Yemen’s Major Children’s Hospital Facing Closure

Yemen’s Major Children’s Hospital Facing ClosureYemen’s Major Children’s Hospital Facing Closure

A major hospital in Yemen’s capital Sana’a is on the verge of shutting down as a result of a supply shortage caused by a Saudi-led coalition blockade, rights group Save the Children warned.

“Critical fuel shortages and a lack of medical supplies could force the Al-Sabeen Hospital to shut its doors within 48 hours,” the humanitarian organization said late on Sunday, Middle East Eye reported.

The hospital, supported by Save the Children, is the main facility for children and pregnant women in the area, and serves an estimated three million people, the organization said in a statement.

The Saudi-led coalition, that mounted an air campaign in Yemen in late March to restore the country’s exiled president Abd-Rabbuh Mansour Hadi and push back Houthi forces, has imposed a blockade on areas in control of Houthis and fighters loyal to former president Ali Abdullah Saleh.

The hospital is reliant on the Red Sea port of Hudaydah for 90% of its imports, Save the Children said.

“The hospital has entirely run out of IV fluid, anesthetic, blood transfusion tests, valium to treat seizures and ready-prepared therapeutic food for severely malnourished children,” the statement said citing the hospital’s deputy manager, Halel al-Bahri.

“We are coordinating closely with the other functioning hospitals in the city, sharing our stocks so that everyone has a bit of everything. But everyone is running low now and there isn’t enough to go around.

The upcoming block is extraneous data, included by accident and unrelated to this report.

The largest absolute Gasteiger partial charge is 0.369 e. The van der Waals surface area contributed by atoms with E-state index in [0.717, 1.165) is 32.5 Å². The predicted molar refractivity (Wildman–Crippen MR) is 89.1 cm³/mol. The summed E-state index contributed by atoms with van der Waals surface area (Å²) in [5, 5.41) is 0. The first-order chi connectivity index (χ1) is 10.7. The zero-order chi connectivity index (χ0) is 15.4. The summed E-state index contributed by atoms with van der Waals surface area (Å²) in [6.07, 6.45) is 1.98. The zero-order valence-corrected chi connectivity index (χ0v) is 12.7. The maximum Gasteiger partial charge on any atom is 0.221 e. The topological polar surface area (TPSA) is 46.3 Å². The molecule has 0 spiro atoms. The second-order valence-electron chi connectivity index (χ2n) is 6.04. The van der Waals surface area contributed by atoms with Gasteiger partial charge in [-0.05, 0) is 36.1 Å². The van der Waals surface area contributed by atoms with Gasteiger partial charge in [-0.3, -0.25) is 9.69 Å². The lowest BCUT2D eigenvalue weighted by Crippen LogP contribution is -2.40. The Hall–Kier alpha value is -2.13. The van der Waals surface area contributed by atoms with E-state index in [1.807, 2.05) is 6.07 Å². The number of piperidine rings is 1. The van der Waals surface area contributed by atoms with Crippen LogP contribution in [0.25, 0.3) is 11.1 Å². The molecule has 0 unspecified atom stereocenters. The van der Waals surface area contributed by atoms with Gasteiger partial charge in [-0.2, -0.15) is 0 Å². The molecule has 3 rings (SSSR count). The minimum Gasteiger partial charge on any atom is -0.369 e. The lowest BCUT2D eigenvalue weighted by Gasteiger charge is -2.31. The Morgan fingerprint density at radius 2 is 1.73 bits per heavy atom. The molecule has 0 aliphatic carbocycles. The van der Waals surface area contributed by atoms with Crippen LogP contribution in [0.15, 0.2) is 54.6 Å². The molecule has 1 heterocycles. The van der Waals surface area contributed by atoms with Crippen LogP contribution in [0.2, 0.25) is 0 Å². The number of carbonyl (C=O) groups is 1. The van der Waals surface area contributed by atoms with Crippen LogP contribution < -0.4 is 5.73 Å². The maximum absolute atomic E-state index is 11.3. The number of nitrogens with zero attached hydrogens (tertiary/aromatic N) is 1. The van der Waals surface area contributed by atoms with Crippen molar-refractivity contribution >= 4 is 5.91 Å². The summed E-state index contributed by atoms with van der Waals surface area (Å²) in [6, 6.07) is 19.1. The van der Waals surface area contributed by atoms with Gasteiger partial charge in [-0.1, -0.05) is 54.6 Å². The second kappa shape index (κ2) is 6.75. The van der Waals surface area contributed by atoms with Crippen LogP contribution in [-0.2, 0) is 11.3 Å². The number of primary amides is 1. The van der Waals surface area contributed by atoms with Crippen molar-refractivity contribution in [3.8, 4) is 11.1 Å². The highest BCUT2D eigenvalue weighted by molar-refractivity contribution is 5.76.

“The situation is absolutely critical. We don’t have time to wait for stocks and fuel to come in. If this hospital closes, children and women will die. The numbers of those who die will be much higher than those being killed by the bombs and the fighting.”

 Two More Days

Fuel that the hospital acquired from the black market was enough to run power generators for two more days, Bahri said.

Across Yemen, 15.2 million people lack access to basic healthcare, an increase of 40% since March.

More than half a million children are expected to suffer severe acute malnutrition this year and there has been a 150% increase in hospital admissions for malnutrition since March, the organization said.

“It is crucial that enough medicines, supplies and fuel are able to get into the country, otherwise the number of children dying from treatable illnesses is only going to get bigger,” said Edward Santiago, Save the Children’s Yemen director.

“Civilians are paying the price for the war in Yemen, which over the course of five months has plunged the country into a devastating humanitarian crisis.”

 Gear Up for Central Yemen

Yemen’s warring factions Sunday braced for a key battle in a central province. Security officials from both sides said the focus was now on Marib, an oil-rich province that provides the capital with electricity and fuel, after months of combat and Saudi-led bombardments that have killed some 2,000 civilians, according to the UN.

An airstrike by warplanes from the Arab alliance killed 36 civilians working at a bottling plant in the northern Yemeni Province of Hajjah on Sunday, residents said.

In another air raid on Sana’a, residents said four civilians were killed when a bomb hit their house near a military base in the south of the city.

“The process of recovering the bodies is finished now. The corpses of 36 workers, many of them burnt or in pieces, were pulled out after an airstrike hit the plant this morning,” a resident told Reuters by phone.

Pro-Hadi forces have recently tightened their grip on the province’s capital, also called Marib, while the Houthis have consolidated their positions on its outskirts, according to security officials and witnesses.